Learning the Wrong Lessons
Sorry for the rant 😓.
So I accidentally shipped a critical bug in Vinegar 2.0.1. How critical? Well, it breaks YouTube’s mobile website. The entire web page doesn’t load if you have Vinegar 2.0.1 installed.
The bug doesn’t happen on all devices, which is why I never noticed it. It always worked on my iPhone during testing. Feeling the pressure, I quickly fixed the bug (by running the app through all the Simulators until I could finally reproduce the bug) and submitted an update. Then I waited.
Meanwhile, users have been contacting me nonstop via both email and Twitter. After I apologized and explained the situation, some of them were understanding, saying, “It’s OK, I will wait. Mistakes happen.” But some never replied.
It’s been four days now, a lot of users have left 1-star reviews complaining about the app. I don’t have the heart to see the number of refunds. The data in App Store Connect are one-day late, so I don’t know how many more are coming. Anything that could go wrong went wrong. Murphy’s law is in full force.
Side Note: Developer’s responses to a review also take one day to be approved. The minimum 2-day delay makes the App Store review section the worst supporting channel ever.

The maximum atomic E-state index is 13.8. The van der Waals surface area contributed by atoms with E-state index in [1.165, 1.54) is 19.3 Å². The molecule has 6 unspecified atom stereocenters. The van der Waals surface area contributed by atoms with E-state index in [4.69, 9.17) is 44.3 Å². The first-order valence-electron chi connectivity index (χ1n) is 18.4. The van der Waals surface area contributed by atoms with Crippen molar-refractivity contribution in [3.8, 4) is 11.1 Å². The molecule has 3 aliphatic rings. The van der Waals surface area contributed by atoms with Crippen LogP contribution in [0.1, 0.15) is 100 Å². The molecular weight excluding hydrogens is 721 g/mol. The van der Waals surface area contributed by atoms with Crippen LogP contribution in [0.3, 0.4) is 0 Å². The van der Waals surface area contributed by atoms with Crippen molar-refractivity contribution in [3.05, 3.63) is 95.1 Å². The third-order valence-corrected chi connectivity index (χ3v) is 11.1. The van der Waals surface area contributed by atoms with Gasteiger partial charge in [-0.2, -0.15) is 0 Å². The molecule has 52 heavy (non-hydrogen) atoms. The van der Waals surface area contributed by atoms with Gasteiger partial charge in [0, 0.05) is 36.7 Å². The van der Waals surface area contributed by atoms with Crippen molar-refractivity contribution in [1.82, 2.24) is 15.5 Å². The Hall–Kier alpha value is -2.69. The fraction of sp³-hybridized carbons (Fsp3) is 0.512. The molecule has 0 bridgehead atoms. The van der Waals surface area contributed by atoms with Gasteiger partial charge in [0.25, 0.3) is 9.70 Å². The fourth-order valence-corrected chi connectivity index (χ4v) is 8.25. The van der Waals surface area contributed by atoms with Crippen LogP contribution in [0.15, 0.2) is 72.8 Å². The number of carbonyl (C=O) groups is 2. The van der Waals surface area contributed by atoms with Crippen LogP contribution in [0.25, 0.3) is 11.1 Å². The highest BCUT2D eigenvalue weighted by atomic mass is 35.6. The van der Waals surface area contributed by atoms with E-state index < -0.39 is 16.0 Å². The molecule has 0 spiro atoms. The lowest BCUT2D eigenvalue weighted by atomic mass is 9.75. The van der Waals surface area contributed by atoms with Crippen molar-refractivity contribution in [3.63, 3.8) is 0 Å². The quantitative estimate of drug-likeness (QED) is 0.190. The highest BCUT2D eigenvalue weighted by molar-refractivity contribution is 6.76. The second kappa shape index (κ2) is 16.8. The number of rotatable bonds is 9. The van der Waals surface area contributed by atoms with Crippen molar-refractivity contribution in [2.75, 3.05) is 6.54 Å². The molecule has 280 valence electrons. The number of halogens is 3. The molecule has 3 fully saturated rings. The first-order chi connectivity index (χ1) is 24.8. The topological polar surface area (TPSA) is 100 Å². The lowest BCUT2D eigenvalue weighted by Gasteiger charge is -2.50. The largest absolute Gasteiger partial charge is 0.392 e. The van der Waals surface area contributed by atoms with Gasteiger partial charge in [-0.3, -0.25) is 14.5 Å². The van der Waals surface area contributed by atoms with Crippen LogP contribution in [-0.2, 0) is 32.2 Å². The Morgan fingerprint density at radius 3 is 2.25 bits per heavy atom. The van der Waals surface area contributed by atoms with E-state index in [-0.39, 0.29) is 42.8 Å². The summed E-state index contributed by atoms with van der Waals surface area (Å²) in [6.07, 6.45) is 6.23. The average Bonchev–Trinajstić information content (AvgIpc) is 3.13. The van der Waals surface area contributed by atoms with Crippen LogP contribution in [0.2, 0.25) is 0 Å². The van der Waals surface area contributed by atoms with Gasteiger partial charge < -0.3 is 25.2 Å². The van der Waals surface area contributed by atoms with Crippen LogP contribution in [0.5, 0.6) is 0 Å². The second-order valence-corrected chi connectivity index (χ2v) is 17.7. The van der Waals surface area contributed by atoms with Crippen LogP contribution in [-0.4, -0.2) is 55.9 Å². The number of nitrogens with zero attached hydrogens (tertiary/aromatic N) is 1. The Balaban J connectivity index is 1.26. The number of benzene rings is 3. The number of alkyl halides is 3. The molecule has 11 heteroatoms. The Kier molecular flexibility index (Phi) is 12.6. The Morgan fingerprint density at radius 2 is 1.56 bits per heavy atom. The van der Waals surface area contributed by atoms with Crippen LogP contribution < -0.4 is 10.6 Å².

Update: After four days, Apple finally approved the update. Here are the lessons I learned from this incident:
- Never submit an update in December. It’s the holiday season, and nobody is working. It’s too risky.
- Don’t bother requesting an expedited review. The chances of you being granted one are slim. You might as well wait for the regular review.
- Expedited review ≠ short review time. My expedited review was approved after being “in review” for 55 hours.
- Contacting the app review team is like yelling into a black hole.
- Don’t be fooled by emails from Apple Support. Those are just auto-generated boilerplate emails to give you false hope.
- Every time you open App Store Connect to check the status, your review time gets delayed by an hour. (Haha.)
- Being an Apple developer is like being religious: the Cupertino Gods never communicate, make arbitrary rules, can punish you at any time, and are never wrong.
The lessons are probably wrong, and I know the correct lessons are: be more careful, do more testing, yadda yadda. But what am I supposed to do if the bug doesn’t happen during testing?